Select language:
News & Announcements

Trenton’s Henry J. Austin Health Center Holds Kickoff Event for New Healthcare Exchanges

TRENTON – Louis Peters has cobbled together part time jobs to support himself for the last few years, but that has also meant that the 56-year-old city resident has been without health insurance and has not been to see a primary care doctor in years. Instead, Peters said he has used the Henry J. Austin Health Center, which provides low-cost care, as his primary resource when something health-related comes up.

“It is like having a cloud over your head,” Peters said. “I can relate to having a prescription in your hand and wondering how you are going to fill it.”

Today Peters was the first in line at the heath center for assistance to sign up as New Jersey’s health insurance exchange went online this morning. The exchange is intended to allow individuals and small groups to purchase health insurance plans from an online marketplace, where they can compare plans side-by-side. Health exchanges – each state has the option of running its own or going with a federal exchange – are an essential element of the Affordable Care Act, President Barack Obama’s plan to make health insurance available to all.

But Peters and others eager to see how much they would have to pay for health coverage will have to wait. Today, Rachael Richardson, the lead clinical application counselor at the Austin center, and others logging onto the state’s online health care exchange were met with error messages and apologies.

A combination of high demand and technical glitches seemed to overwhelm the online system early in the day. Users in several states reported that they had difficulty logging on to the exchange websites. Federal and state officials were working to address the problems, which led to long waits on government websites and a federal call center.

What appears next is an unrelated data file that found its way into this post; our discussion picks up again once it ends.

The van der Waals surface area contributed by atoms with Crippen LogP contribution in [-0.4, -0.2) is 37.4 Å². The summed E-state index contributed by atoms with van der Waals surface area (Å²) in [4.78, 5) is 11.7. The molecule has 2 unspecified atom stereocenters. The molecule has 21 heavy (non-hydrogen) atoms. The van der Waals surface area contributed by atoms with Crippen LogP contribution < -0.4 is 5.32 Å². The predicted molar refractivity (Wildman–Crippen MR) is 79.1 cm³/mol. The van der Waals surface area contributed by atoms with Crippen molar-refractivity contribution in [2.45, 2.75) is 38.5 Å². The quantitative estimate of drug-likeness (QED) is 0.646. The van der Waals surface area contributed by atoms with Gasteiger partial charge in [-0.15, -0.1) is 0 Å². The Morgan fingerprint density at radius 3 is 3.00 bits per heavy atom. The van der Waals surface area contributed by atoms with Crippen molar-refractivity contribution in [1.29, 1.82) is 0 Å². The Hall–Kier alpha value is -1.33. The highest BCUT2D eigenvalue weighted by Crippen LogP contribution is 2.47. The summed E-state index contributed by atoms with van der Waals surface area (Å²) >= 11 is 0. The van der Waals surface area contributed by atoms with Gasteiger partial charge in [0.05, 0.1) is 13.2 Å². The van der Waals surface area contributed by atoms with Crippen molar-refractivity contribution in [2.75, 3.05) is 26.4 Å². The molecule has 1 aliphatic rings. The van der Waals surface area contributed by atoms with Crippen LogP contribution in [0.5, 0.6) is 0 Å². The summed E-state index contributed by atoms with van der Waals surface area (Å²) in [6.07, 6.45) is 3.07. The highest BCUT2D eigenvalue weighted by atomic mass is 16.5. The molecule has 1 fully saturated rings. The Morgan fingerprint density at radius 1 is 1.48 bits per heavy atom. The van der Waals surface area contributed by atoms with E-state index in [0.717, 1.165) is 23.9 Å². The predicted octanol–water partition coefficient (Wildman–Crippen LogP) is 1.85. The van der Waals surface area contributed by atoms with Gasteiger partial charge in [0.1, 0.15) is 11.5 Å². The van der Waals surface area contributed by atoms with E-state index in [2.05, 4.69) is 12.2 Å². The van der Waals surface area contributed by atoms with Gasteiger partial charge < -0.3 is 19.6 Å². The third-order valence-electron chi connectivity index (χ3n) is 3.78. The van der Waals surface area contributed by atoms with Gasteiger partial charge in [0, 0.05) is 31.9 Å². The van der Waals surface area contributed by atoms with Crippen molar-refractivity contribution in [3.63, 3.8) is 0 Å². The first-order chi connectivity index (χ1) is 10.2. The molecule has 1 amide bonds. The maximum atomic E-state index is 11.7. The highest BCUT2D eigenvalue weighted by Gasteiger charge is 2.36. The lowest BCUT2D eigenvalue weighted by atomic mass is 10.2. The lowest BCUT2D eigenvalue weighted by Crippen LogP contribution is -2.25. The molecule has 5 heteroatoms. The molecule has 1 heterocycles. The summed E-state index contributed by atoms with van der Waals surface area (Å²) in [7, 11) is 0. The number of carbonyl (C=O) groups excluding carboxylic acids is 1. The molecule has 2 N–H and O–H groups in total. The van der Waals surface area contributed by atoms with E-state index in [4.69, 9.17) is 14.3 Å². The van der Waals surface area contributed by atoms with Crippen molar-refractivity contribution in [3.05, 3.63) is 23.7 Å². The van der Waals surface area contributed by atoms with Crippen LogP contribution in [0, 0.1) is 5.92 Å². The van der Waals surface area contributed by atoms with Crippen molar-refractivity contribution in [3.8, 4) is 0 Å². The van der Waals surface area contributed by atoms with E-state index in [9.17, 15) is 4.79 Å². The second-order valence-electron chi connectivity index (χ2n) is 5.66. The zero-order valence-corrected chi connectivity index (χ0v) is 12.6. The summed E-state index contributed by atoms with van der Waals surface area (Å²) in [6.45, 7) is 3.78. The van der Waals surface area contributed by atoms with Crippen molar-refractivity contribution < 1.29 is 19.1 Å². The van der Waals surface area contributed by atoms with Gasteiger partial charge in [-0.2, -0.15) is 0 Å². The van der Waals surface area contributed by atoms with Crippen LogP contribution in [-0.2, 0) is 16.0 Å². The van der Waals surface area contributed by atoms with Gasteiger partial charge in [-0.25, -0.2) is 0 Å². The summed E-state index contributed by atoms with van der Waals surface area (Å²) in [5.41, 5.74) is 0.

At the Austin center, Richardson had to resign herself to filling out applications for interested patients using pen and paper, said Dr. Kemi Alli, the center’s chief medical officer.

“We are going to do it the good, old-fashioned way,” Alli said. “What we are doing for our patients, we are taking the paper applications and we are hoping that the site will be up shortly.”

I can relate to having a prescription in your hand and wondering how you are going to fill it. Alli said that Richardson, who has been hired to oversee the counseling process for patients to ensure that they are aware of all of their options, will follow up with patients when the site is back online to guide them through the process.

The guides at the Austin center said they received training beforehand on how to use the exchange through online tutorials that explained terminology, usage and offerings. But little could be accomplished todaywith the exchange system not working properly.

To be covered on Jan. 1, people need to sign up and pay for their first month of coverage by Dec. 15. If they fail to have health insurance in 2014, they will have to pay a tax penalty of $95 or 1 percent of their income, whichever is greater. People have until the end of March to sign up in order to avoid tax penalties.

The Austin center was granted $135,000 this year to hire one full time and one part time position to assist Richardson in guiding patients.

Richardson said the center also plans to reach out to the community with events, so they can help other residents enroll in the exchange, even if they are not patients at the health center.

The Trenton Health Team, a collaboration of city hospital and government officials with the goal of addressing health-care issues, said it hopes to attract volunteers who can work to enroll patients alongside members of their existing care team.

Structures are already in place at Capital Health and St. Francis Medical Center to enroll patients in Medicaid. That same system will be expanded to give guidance to uninsured patients interested in purchasing health care from the exchange, said Christy Stephenson, interim CEO at St. Francis Medical Center.